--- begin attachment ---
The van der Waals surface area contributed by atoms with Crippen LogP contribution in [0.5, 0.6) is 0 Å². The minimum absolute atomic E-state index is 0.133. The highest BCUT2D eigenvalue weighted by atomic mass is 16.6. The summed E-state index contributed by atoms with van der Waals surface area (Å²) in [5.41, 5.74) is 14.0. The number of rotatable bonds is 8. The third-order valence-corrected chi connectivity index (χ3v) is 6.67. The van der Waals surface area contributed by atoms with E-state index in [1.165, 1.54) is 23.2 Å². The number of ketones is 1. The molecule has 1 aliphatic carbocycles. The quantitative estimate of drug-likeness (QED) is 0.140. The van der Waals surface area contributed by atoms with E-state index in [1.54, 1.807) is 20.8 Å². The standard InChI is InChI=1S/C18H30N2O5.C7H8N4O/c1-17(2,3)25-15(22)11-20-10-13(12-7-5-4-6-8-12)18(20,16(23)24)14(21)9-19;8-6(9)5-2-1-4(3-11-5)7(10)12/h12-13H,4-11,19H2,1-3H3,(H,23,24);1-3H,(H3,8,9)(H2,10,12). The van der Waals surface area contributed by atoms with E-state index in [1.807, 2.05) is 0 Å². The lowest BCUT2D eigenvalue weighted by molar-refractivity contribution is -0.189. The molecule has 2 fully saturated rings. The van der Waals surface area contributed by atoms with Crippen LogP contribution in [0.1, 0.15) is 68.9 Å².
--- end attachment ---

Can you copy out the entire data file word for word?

The van der Waals surface area contributed by atoms with Crippen LogP contribution in [0.5, 0.6) is 0 Å². The minimum absolute atomic E-state index is 0.133. The highest BCUT2D eigenvalue weighted by atomic mass is 16.6. The summed E-state index contributed by atoms with van der Waals surface area (Å²) in [5.41, 5.74) is 14.0. The number of rotatable bonds is 8. The third-order valence-corrected chi connectivity index (χ3v) is 6.67. The van der Waals surface area contributed by atoms with E-state index in [1.165, 1.54) is 23.2 Å². The number of ketones is 1. The molecule has 1 aliphatic carbocycles. The quantitative estimate of drug-likeness (QED) is 0.140. The van der Waals surface area contributed by atoms with E-state index in [1.54, 1.807) is 20.8 Å². The standard InChI is InChI=1S/C18H30N2O5.C7H8N4O/c1-17(2,3)25-15(22)11-20-10-13(12-7-5-4-6-8-12)18(20,16(23)24)14(21)9-19;8-6(9)5-2-1-4(3-11-5)7(10)12/h12-13H,4-11,19H2,1-3H3,(H,23,24);1-3H,(H3,8,9)(H2,10,12). The van der Waals surface area contributed by atoms with E-state index in [1.807, 2.05) is 0 Å². The lowest BCUT2D eigenvalue weighted by molar-refractivity contribution is -0.189. The molecule has 2 fully saturated rings. The van der Waals surface area contributed by atoms with Crippen LogP contribution in [0.1, 0.15) is 68.9 Å².